Since the beginning of time (or at least me being on the Internet since in the Fall of 1989), I’ve seen the topic of Asian American women having a preference for white men being a subject of consternation. And certainly more so since I’ve been blogging for 8Asians and been on Facebook.
So it was quite a pleasant surprise to read this piece by San Francisco-based venture capitalist Andrew Lee in The New York Times about an experience he had during a first date:
I smiled, expecting something from one of the countless jokes we had shared that day. Instead, she said, “You’re the first Asian guy I’ve ever gone on a date with. I’m not sure how I feel about that.”
After talking nonstop all day, I was at a loss for words. Because here’s the kicker: Sarah is Asian-American. Her parents immigrated from Taiwan. Mine came from mainland China.
“If things don’t work out,” she said, “would it hurt your confidence?”
“Hey, don’t worry about it,” I said. “I’ve got enough confidence for both of us. When my friends ask what happened, I’ll say, ‘She had everything going for her, but sometimes things get between people.’” I smiled. “‘Like racism.’”
She gave a halfhearted laugh. “I’m sorry. It’s not that I don’t like Asian things. I love all Asian food, even stinky tofu. It’s just that I’ve never really been attracted to Asian men. I think it’s because there weren’t a lot of Asians in my small Texas town. All the Asian men I knew were either my friends’ dads or like nerdy brothers to me.”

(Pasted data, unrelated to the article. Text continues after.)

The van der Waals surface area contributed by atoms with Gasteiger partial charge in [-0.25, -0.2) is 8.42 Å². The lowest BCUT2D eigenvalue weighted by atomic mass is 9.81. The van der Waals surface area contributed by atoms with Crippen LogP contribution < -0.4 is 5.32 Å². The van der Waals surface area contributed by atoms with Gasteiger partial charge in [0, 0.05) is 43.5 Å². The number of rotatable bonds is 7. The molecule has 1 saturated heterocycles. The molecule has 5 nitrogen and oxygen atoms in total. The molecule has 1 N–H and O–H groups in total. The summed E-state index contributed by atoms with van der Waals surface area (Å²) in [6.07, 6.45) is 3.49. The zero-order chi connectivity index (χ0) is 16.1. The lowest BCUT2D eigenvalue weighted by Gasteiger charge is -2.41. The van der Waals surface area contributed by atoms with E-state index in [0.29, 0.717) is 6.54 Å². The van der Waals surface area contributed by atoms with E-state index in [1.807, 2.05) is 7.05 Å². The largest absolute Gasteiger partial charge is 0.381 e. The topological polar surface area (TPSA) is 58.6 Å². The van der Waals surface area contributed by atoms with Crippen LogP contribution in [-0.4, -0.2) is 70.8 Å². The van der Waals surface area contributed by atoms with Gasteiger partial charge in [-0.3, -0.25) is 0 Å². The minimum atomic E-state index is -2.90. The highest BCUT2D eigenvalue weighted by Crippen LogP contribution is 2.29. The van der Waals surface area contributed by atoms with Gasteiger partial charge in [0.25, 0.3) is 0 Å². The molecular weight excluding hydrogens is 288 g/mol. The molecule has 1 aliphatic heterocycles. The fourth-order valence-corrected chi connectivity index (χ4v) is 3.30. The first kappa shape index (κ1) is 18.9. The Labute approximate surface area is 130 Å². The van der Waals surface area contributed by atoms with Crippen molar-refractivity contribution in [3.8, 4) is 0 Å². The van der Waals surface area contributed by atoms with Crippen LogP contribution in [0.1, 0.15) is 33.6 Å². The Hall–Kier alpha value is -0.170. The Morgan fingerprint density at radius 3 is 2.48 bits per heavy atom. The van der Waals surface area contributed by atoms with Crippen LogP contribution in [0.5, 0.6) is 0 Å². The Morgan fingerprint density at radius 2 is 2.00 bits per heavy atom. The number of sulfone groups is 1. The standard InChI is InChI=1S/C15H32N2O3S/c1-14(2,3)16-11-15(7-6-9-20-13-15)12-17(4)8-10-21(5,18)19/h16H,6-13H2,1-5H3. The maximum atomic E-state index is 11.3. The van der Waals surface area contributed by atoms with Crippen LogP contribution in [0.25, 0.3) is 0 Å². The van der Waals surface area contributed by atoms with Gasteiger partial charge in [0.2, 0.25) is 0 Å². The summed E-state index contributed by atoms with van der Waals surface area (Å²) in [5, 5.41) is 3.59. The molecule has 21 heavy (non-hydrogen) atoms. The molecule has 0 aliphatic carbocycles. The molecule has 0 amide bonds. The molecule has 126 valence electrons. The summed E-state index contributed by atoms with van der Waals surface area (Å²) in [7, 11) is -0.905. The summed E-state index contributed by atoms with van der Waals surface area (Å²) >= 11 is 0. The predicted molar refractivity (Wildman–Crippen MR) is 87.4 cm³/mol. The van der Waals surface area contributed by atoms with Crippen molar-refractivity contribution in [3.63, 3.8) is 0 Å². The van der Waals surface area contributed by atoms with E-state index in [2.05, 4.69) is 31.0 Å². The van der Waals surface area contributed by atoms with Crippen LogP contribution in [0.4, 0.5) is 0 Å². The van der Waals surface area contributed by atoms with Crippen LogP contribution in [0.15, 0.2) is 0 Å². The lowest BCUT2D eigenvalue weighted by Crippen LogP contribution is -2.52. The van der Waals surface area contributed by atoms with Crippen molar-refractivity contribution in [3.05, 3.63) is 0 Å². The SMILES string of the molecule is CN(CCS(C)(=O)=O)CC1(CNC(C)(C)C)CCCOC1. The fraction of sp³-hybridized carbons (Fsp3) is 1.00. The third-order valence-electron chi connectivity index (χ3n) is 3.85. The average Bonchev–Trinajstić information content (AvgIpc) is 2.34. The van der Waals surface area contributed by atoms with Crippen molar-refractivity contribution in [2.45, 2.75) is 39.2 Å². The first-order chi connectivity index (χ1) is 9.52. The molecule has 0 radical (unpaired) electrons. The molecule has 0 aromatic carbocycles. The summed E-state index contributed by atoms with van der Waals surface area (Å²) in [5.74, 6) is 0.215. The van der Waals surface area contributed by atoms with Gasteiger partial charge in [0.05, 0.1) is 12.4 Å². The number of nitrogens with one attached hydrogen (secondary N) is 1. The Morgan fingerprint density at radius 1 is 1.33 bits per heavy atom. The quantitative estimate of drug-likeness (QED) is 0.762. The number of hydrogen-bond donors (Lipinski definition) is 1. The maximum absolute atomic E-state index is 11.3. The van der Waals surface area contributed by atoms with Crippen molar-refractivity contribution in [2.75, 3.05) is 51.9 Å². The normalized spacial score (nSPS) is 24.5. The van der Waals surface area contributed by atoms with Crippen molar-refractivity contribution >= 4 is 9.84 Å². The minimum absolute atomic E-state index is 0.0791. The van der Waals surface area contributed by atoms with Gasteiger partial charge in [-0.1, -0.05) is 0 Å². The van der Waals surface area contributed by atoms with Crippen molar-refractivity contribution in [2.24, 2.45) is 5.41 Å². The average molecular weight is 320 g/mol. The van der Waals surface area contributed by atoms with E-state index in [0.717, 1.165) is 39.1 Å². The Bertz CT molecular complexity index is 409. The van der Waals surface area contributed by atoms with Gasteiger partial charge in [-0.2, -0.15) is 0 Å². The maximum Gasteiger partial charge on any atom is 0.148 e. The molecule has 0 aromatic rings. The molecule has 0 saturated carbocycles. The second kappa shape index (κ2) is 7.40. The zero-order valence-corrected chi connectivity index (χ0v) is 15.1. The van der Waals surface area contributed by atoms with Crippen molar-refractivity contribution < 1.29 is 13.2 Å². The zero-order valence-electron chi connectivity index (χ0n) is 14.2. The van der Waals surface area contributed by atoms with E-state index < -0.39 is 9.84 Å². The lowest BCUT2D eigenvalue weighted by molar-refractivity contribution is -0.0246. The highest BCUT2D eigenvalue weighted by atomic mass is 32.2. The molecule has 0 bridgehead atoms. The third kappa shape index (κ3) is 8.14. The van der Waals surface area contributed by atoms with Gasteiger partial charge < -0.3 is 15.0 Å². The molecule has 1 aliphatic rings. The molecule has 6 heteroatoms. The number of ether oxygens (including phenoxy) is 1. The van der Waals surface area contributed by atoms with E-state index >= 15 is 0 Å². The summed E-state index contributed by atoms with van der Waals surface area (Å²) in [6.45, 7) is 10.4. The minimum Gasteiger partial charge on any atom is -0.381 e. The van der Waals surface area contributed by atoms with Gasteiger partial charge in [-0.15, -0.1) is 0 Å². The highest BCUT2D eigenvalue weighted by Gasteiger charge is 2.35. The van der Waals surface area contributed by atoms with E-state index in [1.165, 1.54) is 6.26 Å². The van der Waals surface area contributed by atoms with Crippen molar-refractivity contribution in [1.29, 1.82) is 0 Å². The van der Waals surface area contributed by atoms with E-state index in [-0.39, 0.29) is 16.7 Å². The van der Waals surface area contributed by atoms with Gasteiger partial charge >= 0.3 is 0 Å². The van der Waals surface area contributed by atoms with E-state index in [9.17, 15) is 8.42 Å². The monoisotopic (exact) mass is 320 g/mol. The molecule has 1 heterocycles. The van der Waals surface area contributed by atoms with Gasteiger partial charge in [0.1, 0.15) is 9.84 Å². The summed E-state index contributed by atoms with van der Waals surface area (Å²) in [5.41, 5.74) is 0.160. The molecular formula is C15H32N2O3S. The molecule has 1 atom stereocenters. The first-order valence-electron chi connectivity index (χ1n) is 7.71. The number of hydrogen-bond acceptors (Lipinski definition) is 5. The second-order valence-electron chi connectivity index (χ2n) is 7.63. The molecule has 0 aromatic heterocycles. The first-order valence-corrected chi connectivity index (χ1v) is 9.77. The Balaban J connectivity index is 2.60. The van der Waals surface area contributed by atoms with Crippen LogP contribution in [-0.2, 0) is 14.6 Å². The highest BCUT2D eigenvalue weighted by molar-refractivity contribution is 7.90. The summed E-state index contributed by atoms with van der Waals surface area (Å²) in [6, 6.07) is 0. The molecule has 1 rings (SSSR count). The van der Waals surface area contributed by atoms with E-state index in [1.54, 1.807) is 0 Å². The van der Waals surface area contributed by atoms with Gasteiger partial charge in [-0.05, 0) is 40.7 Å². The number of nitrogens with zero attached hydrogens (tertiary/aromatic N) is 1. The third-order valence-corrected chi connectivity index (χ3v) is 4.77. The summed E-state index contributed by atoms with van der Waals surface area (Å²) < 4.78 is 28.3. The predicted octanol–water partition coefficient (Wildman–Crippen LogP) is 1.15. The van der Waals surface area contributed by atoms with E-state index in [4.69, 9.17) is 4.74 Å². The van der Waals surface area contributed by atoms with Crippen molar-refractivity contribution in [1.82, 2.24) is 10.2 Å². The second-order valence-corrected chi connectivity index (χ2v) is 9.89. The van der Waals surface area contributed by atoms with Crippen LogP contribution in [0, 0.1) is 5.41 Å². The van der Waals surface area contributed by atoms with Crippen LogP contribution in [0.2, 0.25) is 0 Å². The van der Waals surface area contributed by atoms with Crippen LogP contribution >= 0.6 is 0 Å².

I swear, I laughed out loud when I had read “Like racism.” The whole piece suscintly and at times, poignantly describes the issue that many Asian American men face dating in the U.S.
I had a close Asian American friend that experienced something like what Andrew had described, when an Asian American woman said that dating Asian men reminded her of her father and brother.
The piece is written beautifully and has some twists and a somewhat unexpected ending. I loved the piece, but there are a lot of haters out there too that hated it … and hated Andrew and/or Sarah.
Living in the Bay Area, I noticed on Facebook that we have 52 mutual friends, so I’m hoping to meet him one day and possibly interview him on his piece.